The Shah's government sent Khomeini into exile, Khomeini settling in a Shiite community in southern Iraq. The amount of violence used against cleric dissent had broadened opposition to the Shah but had driven it to quiet hope, with a good portion of that hope focused on Khomeini. From Iraq Khomeini continued his attacks on the Shah, sending into Iran pamphlets and tape recordings. Khomeini stated that Islam was opposed to monarchy. He described the title "King of Kings" used by the Shah as the most hated of titles in the sight of God. Monarchy, he said, was shameful, disgraceful and reactionary.
From 1963 and into the seventies, the Shah struggled to modernize Iran. Foreign policy strategists in the US saw him as a stabilizing force in the Middle East, and they appreciated his acceptance of Israel's existence. With help from the United States, Iran laid plans for a proliferation of atomic power plants, and the new economic development included the introduction of new fertilizers and pesticides. Between 1963 and 1967 Iran's economy rose dramatically. Oil production boomed, producing an abundance of cash for Iran. Steel mills rose from 1,902 in 1963 to 7,989 in 1977. There were also new oil refineries, aluminum smelters, machine tool factories and new tractors, trucks and automobiles. Public education improved dramatically, as did public health services. The number of doctors increased three-fold and the number of hospital beds doubled.
But the stigma of the bloody upheaval of 1963 remained, and the monarchy was not about to relax its attempt to control hostile clerics. In 1966, book censorship was established, with police agents raiding mosque libraries. In 1967 socially conservative clerics had another reason to be annoyed. The Shah's new laws gave women the right to apply for divorce without the husband's permission; a man had to secure his wife's consent before taking a second wife; and legal matters involving families were transferred from religious to secular courts.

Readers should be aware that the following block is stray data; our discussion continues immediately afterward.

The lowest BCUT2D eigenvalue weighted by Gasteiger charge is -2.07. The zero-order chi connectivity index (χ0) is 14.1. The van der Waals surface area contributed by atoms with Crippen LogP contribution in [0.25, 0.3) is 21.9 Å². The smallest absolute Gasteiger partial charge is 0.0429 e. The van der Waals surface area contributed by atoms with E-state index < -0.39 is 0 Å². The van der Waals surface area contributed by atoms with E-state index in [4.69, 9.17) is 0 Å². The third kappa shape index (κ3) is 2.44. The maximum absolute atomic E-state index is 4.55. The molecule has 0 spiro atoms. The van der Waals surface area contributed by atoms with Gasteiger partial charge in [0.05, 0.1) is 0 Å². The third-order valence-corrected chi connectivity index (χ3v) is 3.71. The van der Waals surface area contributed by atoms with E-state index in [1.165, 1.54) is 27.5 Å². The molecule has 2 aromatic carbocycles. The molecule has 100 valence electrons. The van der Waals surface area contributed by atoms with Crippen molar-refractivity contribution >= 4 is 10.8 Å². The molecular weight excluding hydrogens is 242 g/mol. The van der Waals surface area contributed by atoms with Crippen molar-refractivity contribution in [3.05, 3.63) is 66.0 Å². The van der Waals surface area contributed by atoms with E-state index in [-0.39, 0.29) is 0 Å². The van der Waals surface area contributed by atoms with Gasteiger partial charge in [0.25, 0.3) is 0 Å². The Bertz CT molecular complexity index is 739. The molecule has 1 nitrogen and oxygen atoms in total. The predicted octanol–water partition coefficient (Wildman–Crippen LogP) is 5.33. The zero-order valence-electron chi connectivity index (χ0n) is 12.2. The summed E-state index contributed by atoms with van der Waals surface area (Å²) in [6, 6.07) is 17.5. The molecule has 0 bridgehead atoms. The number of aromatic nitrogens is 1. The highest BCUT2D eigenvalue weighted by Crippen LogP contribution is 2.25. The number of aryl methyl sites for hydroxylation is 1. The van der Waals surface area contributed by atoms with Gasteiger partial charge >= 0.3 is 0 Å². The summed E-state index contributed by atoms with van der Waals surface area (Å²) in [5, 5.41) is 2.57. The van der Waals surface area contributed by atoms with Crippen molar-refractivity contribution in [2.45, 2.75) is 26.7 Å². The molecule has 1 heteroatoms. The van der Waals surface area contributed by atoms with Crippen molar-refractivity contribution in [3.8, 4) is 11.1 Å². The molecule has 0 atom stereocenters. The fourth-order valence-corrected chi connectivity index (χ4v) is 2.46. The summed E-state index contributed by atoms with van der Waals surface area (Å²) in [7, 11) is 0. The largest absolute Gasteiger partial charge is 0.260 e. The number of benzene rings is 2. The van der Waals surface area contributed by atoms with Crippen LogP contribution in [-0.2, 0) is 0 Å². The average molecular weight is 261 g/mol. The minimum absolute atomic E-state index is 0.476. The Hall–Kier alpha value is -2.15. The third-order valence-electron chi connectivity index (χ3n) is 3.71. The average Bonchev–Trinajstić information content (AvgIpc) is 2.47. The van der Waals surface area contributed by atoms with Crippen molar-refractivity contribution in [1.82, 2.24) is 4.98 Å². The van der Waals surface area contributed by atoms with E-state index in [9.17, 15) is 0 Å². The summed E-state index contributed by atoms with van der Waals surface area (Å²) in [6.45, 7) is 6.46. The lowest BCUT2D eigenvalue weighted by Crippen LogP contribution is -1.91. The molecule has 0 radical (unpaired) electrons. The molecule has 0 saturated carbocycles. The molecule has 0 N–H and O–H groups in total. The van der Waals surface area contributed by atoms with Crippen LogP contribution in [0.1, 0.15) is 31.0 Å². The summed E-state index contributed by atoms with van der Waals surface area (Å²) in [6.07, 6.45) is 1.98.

Despite the booming economy, many Iranians were still struggling economically. Agricultural output had been rising at a rate of 2.5 percent per year, but Iran's population had been increasing at 3 percent per year, and with the booming economy had come an inflation rate of from 30 to 50 percent a year. The government was managing the economy poorly. The Shah tried to control inflation by controlling prices, which upset merchants. Many were upset with rents having risen 300 percent in five years, which took as much as half of a middleclass family's earnings. The prosperity was benefitting those few labeled as nouveau riche. Corruption had emerged among government officials eager to acquire some of the wealth, while the income of common Iranians failed to keep up with rising prices.
The Shah attempted to bribe fence-sitting clerics onto his side, and he sought to deflect criticism by establishing a new parliamentary body between himself and the masses. The Shah was looking forward to the day when his son, Crown Prince Reza, would succeed him, and he hoped that a return to constitutionalism would make the transfer of power orderly and peaceful. But holding on to power would be a big challenge.
Copyright © 1998-2015 by Frank E. Smitha. All rights reserved.